16
Jan

The craziest idea is often the best idea

Written on January 16, 2015 by Vanessa Dezem Baida in News

Aubrey de Grey is one of the great minds in the 21st century. He is a scientist who challenges one of the most difficult topics in human history: aging. He is the Chief Science Officer of the SENS Research FoundationHe is not a usual scientist who works only in a lab, but he promotes his project, does fundraising, and seriously tries to make a paradigm shift.

AUBREY DE GREY

 

1. For those who are not familiar with you, let us know more about your project. What is the core concept of “Ending Aging”? What would you like to achieve through your project?

At SENS Research Foundation, we are focused on developing rejuvenation biotechnologies, which means medicines that can not just slow down aging, but actually reverse it. We want to take people who are already in middle age or older and restore their physical and mental function to that of a young adult. We aim to do that by repairing the molecular and cellular damage that the body does to itself throughout life as side-effects of its normal operation.

2. What drives you to pursue your mission, spending lots of time and capital?

I’ve always been driven by humanitarian motives, so I want to work on problems that cause human suffering. Aging undoubtedly causes far more human suffering than anything else. The strange thing is that there are so few people who think that way: lots of people claim to be humanitarian, but hardly anyone thinks aging is really important.

 

3. How did you get interested in science, gerontology, and aging?

I got interested when I discovered how few other people are interested – even biologists. Until I was about 30, I had totally assumed that everyone understood how serious a problem aging is and that lots of experts were working hard to defeat it. After I married a senior biologist and discovered that that wasn’t true, it was an easy decision to switch from my previous career as a computer scientist.

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4. How does your experience in computer science help you understand aging and come up with solutions for that?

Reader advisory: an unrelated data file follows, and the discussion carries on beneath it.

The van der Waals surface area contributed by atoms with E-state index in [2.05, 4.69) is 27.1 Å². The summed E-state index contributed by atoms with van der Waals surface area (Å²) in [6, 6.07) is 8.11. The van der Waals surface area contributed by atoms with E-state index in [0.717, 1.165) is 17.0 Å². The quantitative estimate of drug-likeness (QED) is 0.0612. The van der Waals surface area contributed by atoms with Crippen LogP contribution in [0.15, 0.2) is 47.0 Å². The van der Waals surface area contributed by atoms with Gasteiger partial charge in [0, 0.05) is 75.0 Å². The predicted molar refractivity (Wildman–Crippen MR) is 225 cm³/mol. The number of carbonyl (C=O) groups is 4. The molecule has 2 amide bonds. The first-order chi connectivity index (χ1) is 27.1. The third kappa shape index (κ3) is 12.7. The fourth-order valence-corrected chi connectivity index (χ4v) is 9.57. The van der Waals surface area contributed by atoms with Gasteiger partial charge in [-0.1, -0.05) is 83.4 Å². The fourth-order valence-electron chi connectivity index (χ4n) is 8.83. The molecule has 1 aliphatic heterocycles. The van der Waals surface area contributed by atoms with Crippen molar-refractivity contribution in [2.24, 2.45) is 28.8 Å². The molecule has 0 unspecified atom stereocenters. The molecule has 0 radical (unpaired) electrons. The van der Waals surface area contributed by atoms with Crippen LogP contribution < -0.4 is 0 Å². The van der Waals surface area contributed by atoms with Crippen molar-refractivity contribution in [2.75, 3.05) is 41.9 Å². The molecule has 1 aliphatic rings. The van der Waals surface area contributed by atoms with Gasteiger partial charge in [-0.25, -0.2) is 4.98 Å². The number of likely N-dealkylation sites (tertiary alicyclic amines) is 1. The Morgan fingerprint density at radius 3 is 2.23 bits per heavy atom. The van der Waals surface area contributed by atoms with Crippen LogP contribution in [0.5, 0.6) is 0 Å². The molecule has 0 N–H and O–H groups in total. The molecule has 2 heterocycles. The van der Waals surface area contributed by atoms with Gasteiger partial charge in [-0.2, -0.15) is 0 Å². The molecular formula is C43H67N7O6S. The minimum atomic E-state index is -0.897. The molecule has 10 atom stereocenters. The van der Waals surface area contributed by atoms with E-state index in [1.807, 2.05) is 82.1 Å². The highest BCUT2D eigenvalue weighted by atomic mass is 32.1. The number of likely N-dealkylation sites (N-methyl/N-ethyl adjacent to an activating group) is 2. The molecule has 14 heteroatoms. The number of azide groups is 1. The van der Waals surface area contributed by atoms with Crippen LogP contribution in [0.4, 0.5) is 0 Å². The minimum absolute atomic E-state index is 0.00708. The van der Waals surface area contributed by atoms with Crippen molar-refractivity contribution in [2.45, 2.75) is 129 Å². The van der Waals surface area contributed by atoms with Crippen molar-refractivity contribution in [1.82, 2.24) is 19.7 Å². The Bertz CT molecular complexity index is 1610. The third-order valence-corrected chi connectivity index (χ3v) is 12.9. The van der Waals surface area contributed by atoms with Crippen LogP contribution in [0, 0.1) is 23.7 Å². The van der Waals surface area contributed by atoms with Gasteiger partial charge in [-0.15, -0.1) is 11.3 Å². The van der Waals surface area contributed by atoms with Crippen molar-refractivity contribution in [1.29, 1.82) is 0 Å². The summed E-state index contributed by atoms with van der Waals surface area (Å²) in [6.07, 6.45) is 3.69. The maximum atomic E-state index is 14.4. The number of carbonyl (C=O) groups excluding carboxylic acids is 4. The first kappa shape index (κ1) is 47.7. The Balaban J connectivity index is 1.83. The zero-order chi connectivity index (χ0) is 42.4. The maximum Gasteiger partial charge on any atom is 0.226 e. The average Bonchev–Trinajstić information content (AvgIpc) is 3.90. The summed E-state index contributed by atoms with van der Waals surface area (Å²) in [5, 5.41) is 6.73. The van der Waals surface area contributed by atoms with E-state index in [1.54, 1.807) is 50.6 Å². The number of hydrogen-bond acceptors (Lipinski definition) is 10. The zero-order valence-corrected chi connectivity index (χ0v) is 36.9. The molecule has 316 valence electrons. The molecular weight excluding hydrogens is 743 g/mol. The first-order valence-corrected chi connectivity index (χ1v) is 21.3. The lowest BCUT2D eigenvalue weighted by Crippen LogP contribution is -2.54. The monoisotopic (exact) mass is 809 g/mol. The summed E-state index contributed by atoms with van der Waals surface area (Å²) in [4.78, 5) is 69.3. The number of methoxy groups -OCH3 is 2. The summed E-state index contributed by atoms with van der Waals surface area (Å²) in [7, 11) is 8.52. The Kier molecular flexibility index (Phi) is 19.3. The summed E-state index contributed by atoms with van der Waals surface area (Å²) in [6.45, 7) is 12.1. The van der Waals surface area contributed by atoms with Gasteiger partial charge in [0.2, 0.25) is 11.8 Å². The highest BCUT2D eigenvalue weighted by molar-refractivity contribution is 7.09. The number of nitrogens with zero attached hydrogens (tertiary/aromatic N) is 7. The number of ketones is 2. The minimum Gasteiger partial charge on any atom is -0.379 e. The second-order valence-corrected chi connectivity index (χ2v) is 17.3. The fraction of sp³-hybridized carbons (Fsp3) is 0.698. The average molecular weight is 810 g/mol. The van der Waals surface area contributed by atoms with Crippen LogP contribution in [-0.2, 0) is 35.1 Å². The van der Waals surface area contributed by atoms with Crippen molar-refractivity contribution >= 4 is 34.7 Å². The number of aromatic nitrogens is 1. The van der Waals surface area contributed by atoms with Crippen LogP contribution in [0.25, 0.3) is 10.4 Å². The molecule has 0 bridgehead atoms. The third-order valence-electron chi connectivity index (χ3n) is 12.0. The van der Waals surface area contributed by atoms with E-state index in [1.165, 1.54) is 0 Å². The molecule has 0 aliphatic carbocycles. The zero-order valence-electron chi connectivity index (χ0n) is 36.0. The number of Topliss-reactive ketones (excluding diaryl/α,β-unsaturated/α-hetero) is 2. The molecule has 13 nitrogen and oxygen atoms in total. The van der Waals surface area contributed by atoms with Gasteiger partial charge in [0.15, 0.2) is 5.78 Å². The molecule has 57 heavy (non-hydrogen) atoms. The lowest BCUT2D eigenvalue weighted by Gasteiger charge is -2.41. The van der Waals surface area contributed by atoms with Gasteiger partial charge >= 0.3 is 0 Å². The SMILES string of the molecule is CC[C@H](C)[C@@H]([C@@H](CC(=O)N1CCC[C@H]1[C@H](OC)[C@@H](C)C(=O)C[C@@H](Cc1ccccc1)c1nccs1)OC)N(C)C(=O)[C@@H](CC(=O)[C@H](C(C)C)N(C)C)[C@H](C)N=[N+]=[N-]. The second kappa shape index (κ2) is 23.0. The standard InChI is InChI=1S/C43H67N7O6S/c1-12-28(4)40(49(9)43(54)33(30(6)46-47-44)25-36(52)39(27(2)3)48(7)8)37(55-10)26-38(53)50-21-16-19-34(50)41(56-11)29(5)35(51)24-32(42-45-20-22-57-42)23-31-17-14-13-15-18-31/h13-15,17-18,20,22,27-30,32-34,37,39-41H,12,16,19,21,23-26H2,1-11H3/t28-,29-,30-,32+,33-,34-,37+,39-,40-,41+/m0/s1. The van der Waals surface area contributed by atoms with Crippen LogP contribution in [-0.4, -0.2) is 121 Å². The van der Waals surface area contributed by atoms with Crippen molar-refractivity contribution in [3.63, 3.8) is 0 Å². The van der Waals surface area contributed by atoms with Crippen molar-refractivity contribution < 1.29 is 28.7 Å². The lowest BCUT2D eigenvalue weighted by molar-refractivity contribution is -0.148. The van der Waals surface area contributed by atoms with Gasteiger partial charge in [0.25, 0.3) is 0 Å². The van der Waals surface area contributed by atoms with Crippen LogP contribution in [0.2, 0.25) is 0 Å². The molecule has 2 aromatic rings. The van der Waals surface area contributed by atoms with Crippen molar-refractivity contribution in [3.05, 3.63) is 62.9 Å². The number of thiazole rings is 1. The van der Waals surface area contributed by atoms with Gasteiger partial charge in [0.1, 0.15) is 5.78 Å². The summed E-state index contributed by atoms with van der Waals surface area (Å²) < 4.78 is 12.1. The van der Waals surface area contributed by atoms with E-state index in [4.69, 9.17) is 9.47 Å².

It was extremely helpful. The first reason is just that computer science is a very different field; quite often in science people have made important breakthroughs after switching fields, because they are not blinkered by the new field’s “conventional wisdom”. Second, computer science is a very goal-directed, technological field, whereas pretty much everyone else in gerontology back then was much more of a basic scientist – great at testing hypotheses so as to understand nature better, but not so good at seeing how to use existing knowledge to manipulate nature.

5. When the value of your idea transcends current human experience, how do you persuade people to believe in you and make people understand the value of your project?

This is a challenge for any pioneering technologist, but it’s especially difficult in aging because people have built up such strong psychological defences against the horror of aging and they don’t want to think rationally about it. I don’t have just one strategy: I have developed a large number of answers to the most frequent concerns about the feasibility and desirability of defeating aging, and I use them on demand.

6. As you know, people live in full of misconceptions. How do you clear up the misconceptions that people have towards your project?

It’s always difficult. I try to understand the basis for their misconception: whether it is just ignorance of what has already been achieved in developing these technologies, or false assumptions about the consequences of success, or philosophical objections, etc. Then I try to work with them and take them one step at a time to a more accurate understanding of the issues.

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7. In order to raise capital for visionary projects and ideas, what are important things for entrepreneurs, scientists, and futurists to remember?

I sometimes give a talk on that topic, called “How to be a successful heretic”. The main messages are that one can rise above the crowd only by having a compelling technical basis for one’s idea, a clear vision for its benefit to humanity (and, in the case of investments, to the investor) and a comprehensive set of succinct answers to all the concerns that people may have about whether the idea is as valuable as one is claiming.

 

8. What person comes to mind when you think of the word “successful”? and why?

That’s a rather unfair question, because different people are successful in such different ways – it depends on what they are setting out to achieve. I’m extremely successful in some ways, in terms of the contribution I’ve made to the defeat of aging, but not very successful in other ways, such as in terms of the amount of money that’s being spent on the necessary research.

9. You make a call to 20-year-old Aubrey de Grey. What kind of advices would you give to him?

I honestly don’t know. When I look back at my life, I can see that I had some essential characteristics that have got me where I am, such as intelligence and determination and charisma, but also that I have benefited from a huge amount of luck. I don’t think I’ve made many mistakes, all in all. In particular, I don’t know whether I could have achieved as much in aging if I had focused on aging all my life.

10. If you can leave one message to the next generation to make the world better, what would you say?

Aim high! The greatest enemy of our efforts to improve people’s lives is our belief that we can’t.

 

©Masaaki Hasegawa

 

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